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The Hardy Boys, Siegfried Kracauer, Ornithopters I just read a pleasingly strange essay in the latest issue of the Southwest Review: “Even the Hardy Boys Need Friends: An Epistolary Essay on Boredom.” The essay includes all of the things mentioned in my title, and also the Oakland A’s, Walter Benjamin, Georges Bataille, Oprah, Kafka, relief maps, extravagance,… Matt Greenfield 11/23/06 8 04/03/08
Fictions of Intelligence Lee Oser, the ALSC board member who got me involved in The Valve, just sent me the text of his forthcoming novel, Out of What Chaos.  This book is more or less what one would expect if Walker Percy wrote about a cynical rock musician who converts to Catholicism, and then… Matt Greenfield 09/07/06 5 09/10/06
Profanum Vulgus I don’t like Broadway audiences, or so I have told myself for years: there are too many loud, aggressive tourists who keep chatting throughout the performance.  Shouldn’t theater be a quasi-sacred ritual?  I was expecting to be annoyed when I went to see a production of Brian Friel’s Faith Healerthat starred… Matt Greenfield 07/06/06 2 07/07/06
Ben Jonson and Samuel Beckett? A few years ago Jonathan Post edited a wonderful anthology called Green Thoughts, Green Shades: Essays by Contemporary Poets on the Early Modern Lyric.  It includes essays by Anthony Hecht, Peter Sacks, Alice Fulton, Heather McHugh, Linda Gregerson, Calvin Bedient, Robert Hass, William Logan, Stephen Yenser, and Eavan Boland. Matt Greenfield 05/06/06 1 05/07/06
What We Talk About When We Talk About Genre In a course I am co-teaching at the City University of New York’s Graduate Center, Louise Geddes, one of the students, posted some questions about genre theory: I’m reading WHAT IS PASTORAL by Paul Alper, and he has an interesting discussion about the difference between mode and genre. Alpers cites Alistair… Matt Greenfield 03/01/06 16 03/12/06
Genre : a Collection of Provocations and Koans I don’t agree with all of the statements that follow, and they don’t all agree with each other.  But I find them all “good to think with,” as the anthropologists say. 1.  “It might be no bad thing . . . for literary theory as a whole to be reformulated in… Matt Greenfield 02/06/06 18 02/09/06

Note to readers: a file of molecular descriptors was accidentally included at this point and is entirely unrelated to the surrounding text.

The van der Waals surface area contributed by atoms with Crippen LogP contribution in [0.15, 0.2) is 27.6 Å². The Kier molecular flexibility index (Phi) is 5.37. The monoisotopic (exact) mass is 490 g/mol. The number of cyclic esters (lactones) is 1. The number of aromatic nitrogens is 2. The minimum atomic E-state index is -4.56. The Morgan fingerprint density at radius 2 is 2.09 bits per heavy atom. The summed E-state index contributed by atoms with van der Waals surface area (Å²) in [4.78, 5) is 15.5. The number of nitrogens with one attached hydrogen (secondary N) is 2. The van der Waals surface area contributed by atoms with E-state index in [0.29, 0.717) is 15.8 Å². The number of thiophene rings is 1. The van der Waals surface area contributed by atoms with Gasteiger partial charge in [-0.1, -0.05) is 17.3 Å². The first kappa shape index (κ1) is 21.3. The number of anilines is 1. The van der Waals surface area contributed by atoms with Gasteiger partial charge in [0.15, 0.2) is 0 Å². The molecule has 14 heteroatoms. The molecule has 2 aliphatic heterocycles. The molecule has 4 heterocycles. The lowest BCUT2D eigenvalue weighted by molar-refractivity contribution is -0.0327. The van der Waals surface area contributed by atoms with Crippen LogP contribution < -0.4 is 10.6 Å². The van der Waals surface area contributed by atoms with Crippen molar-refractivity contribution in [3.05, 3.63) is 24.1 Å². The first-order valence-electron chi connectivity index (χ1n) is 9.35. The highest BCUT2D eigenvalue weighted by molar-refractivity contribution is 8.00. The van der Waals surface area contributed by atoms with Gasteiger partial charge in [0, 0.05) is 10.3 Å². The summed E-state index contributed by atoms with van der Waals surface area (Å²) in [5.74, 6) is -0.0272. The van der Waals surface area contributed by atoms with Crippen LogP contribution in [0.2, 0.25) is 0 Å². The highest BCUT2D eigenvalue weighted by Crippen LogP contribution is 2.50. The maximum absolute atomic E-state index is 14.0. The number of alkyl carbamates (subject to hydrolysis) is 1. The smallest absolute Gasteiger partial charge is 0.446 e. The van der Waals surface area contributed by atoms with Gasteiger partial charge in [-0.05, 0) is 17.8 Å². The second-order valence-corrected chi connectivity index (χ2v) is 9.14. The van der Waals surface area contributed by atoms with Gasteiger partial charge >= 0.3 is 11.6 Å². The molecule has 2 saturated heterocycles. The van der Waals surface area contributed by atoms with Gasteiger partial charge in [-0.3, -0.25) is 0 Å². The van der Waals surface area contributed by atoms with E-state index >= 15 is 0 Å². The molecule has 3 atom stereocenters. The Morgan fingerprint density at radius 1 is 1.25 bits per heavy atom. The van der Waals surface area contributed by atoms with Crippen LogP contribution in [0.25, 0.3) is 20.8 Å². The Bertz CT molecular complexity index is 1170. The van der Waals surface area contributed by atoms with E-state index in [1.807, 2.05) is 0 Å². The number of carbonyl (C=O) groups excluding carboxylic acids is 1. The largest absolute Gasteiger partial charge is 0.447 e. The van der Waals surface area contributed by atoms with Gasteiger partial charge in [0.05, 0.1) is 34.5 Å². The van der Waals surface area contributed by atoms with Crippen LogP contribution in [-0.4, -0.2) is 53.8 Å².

Moretti and Other Genre Theorists Scott McLemee accurately and amusingly describes the buzz surrounding Stanford professor Franco Moretti’s Graphs, Maps, Trees: Abstract Models for a Literary Theory:  Moretti is a heretic; he wants to abolish close reading; and he asserts that we should count books rather than interpret them.  Moretti claims to have developed a new,… Matt Greenfield 01/12/06 13 01/16/06
A Few More Disjointed Thoughts on the MLA I, too, have a few thoughts on the MLA convention.  First, this year the convention seemed curiously shrunken and lethargic to me.  I would be interested in knowing whether any other MLA veterans shared this impression.  I may have gotten this impression simply because I am less youthful and can no… Matt Greenfield 01/01/06 14 01/04/06
Vocal Ghosts For the last few weeks, I have been listening to Caedmon’s three-disc poetry anthology on my way to work.  Getting to know the anthology has been pleasurable, humbling, and strange.  The strangeness results from a trivial feature of the discs: each track begins abruptly, without any announcement of the name of… Matt Greenfield 11/27/05 13 12/01/05